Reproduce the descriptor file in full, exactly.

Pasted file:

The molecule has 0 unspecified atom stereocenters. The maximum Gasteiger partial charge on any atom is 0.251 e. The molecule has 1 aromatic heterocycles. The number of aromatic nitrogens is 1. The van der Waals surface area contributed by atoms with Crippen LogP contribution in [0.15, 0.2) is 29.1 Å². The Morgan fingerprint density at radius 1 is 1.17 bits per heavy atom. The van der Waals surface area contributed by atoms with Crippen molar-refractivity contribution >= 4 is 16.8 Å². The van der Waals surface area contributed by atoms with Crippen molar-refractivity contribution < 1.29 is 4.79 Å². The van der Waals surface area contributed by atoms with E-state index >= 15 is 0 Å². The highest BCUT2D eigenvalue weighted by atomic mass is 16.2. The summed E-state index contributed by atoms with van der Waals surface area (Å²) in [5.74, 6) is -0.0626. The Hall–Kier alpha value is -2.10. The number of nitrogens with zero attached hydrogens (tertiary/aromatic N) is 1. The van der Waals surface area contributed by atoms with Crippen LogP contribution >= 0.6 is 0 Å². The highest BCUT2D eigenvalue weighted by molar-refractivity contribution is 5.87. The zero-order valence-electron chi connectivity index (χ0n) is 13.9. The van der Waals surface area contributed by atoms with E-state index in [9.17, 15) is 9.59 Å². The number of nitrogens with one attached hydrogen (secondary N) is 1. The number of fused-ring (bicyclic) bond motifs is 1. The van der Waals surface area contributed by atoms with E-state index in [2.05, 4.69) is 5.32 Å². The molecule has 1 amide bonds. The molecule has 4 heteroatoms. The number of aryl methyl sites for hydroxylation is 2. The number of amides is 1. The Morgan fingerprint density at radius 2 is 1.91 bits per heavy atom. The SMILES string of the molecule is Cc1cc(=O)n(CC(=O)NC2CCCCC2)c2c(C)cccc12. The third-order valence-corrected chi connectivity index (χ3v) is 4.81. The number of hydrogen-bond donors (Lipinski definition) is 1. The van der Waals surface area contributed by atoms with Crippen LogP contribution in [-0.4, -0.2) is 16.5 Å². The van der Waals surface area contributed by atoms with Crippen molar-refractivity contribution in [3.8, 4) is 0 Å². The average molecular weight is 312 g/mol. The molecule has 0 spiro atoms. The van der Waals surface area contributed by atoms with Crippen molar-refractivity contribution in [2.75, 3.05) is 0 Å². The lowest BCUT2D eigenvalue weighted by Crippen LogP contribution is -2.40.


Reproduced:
The molecule has 0 unspecified atom stereocenters. The maximum Gasteiger partial charge on any atom is 0.251 e. The molecule has 1 aromatic heterocycles. The number of aromatic nitrogens is 1. The van der Waals surface area contributed by atoms with Crippen LogP contribution in [0.15, 0.2) is 29.1 Å². The Morgan fingerprint density at radius 1 is 1.17 bits per heavy atom. The van der Waals surface area contributed by atoms with Crippen molar-refractivity contribution >= 4 is 16.8 Å². The van der Waals surface area contributed by atoms with Crippen molar-refractivity contribution < 1.29 is 4.79 Å². The van der Waals surface area contributed by atoms with E-state index >= 15 is 0 Å². The highest BCUT2D eigenvalue weighted by atomic mass is 16.2. The summed E-state index contributed by atoms with van der Waals surface area (Å²) in [5.74, 6) is -0.0626. The Hall–Kier alpha value is -2.10. The number of nitrogens with zero attached hydrogens (tertiary/aromatic N) is 1. The van der Waals surface area contributed by atoms with Crippen LogP contribution >= 0.6 is 0 Å². The highest BCUT2D eigenvalue weighted by molar-refractivity contribution is 5.87. The zero-order valence-electron chi connectivity index (χ0n) is 13.9. The van der Waals surface area contributed by atoms with E-state index in [9.17, 15) is 9.59 Å². The number of nitrogens with one attached hydrogen (secondary N) is 1. The number of fused-ring (bicyclic) bond motifs is 1. The van der Waals surface area contributed by atoms with E-state index in [2.05, 4.69) is 5.32 Å². The molecule has 1 amide bonds. The molecule has 4 heteroatoms. The number of aryl methyl sites for hydroxylation is 2. The number of amides is 1. The Morgan fingerprint density at radius 2 is 1.91 bits per heavy atom. The SMILES string of the molecule is Cc1cc(=O)n(CC(=O)NC2CCCCC2)c2c(C)cccc12. The third-order valence-corrected chi connectivity index (χ3v) is 4.81. The number of hydrogen-bond donors (Lipinski definition) is 1. The van der Waals surface area contributed by atoms with Crippen LogP contribution in [-0.4, -0.2) is 16.5 Å². The van der Waals surface area contributed by atoms with Crippen molar-refractivity contribution in [3.8, 4) is 0 Å². The average molecular weight is 312 g/mol. The molecule has 0 spiro atoms. The van der Waals surface area contributed by atoms with Crippen molar-refractivity contribution in [2.75, 3.05) is 0 Å². The lowest BCUT2D eigenvalue weighted by Crippen LogP contribution is -2.40.